It was no surprise that crowd support was mixed for one of the most divisive players in professional tennis, Nick Kyrgios, on the hallowed grass at Wimbledon’s Centre Court.
However, coming up against a somewhat controversial champion in Novak Djokovic, there still seemed to be plenty of people cheering for the 27-year-old Canberran.
Even in the warm-up before the match, Kyrgios was getting cheers as he returned the ball with some tricky moves, even showing off his classic “tweener” return through his legs.
Through the first set, spectators kept yelling, “C’mon Nick”, which periodically was followed by, “C’mon Novak”.
However, watching Kyrgios up close on Centre Court, it is clear how much support from his family means to him, even if he does demand more from them at times.
His father, sister, girlfriend and support team were watching on in the front row of the player’s box and throughout the match they communicated with each other.
Kyrgios looked at them when things were going particularly well, and also would yell at them when things weren’t working out for him.
As an athlete without a coach, it looked like this is where he draws much of his inspiration and energy from.
‘We’re going for the underdog’
While the crowd at Centre Court was split in their support for the two finalists, at the Hope and Anchor pub in south London the patrons were firmly backing Kyrgios.
Australians packed their way into the sun-drenched beer garden at the rear of the venue to watch the final as London baked in in 29C weather.
Xavier — who has lived in London for eight years — had organised an Australian meet-up at the venue.
“Aussies in London, doing it for Nick!” he exclaimed, and said he was hoping for more fireworks from the game.
Kenisha, a Londoner, said she was supporting Kyrgios because he was not expected to win.
“Because he’s the underdog — Djokovic has won too many times.” she told the ABC.
Her friend, Claire, held the same opinion.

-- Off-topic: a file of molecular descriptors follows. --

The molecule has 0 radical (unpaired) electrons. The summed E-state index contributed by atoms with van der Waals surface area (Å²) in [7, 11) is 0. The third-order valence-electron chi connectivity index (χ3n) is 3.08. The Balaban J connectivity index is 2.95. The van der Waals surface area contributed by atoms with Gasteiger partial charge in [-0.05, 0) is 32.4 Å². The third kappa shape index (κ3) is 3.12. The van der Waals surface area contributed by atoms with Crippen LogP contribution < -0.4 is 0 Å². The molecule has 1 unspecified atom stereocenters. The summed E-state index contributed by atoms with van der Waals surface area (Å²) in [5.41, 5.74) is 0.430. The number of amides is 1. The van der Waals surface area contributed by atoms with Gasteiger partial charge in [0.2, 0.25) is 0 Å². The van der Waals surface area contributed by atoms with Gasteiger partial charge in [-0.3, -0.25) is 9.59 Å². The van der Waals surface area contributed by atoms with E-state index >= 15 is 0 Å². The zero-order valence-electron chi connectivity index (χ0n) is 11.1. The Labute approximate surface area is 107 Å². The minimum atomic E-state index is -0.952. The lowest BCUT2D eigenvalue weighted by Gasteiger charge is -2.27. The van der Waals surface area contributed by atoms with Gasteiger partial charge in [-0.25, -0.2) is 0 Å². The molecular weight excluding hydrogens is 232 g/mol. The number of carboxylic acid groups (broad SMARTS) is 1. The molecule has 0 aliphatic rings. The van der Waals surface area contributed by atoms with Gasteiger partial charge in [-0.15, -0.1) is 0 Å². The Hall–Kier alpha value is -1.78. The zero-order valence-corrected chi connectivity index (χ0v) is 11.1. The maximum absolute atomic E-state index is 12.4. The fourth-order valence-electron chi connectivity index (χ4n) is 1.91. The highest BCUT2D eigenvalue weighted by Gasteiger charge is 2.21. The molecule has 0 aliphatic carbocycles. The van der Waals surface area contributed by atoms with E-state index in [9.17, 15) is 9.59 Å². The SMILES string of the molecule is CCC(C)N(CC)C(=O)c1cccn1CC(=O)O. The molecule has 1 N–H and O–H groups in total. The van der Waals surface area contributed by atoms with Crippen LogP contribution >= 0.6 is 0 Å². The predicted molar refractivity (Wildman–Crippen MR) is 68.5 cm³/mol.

“Yeah we’re going for the underdog,” she said, adding that she enjoyed Kyrgios’s on-court antics. “We like the drama.”
‘We’ll see him again’
Will — a “half-Australian” who grew up in England — who was proudly wearing a Wallabies jersey while watching the final.
Feyi, another Brit, was supporting Kyrgios after attending his quarter-final win against Chile’s Cristian Garin.
“I saw him in person in the quarters. He was absolutely electric,” he said.
“His serve just sounds so different off the racquet compared to anyone else.
George, a Brit, said tennis was more enjoyable when Kyrgios was playing.
“It was nice to have someone to get behind, as young people, making the sport exciting,” he told the ABC.
“It was great. He did his best.”
His friend, Olivia, agreed.
“He brings a completely different personality to the game, so we were really rooting for him. So, it’s a shame, but maybe next year, next time, he’ll win.
Rachel, from Perth, had donned an Australian flag for the final, but was disappointed with the result.
But she still had praise for the Australian and his achievements, and said she expected him to be back and competing at the top again soon.
“He got a bit lucky before, with Nadal, but he played some awesome tennis before that. He definitely deserved to be here. I’m happy to see him in a grand slam and, hopefully, he can take one home one day,” she said.
“He’s a young gun. These boys are getting old, pulling out with injury. We’ll see him again.”
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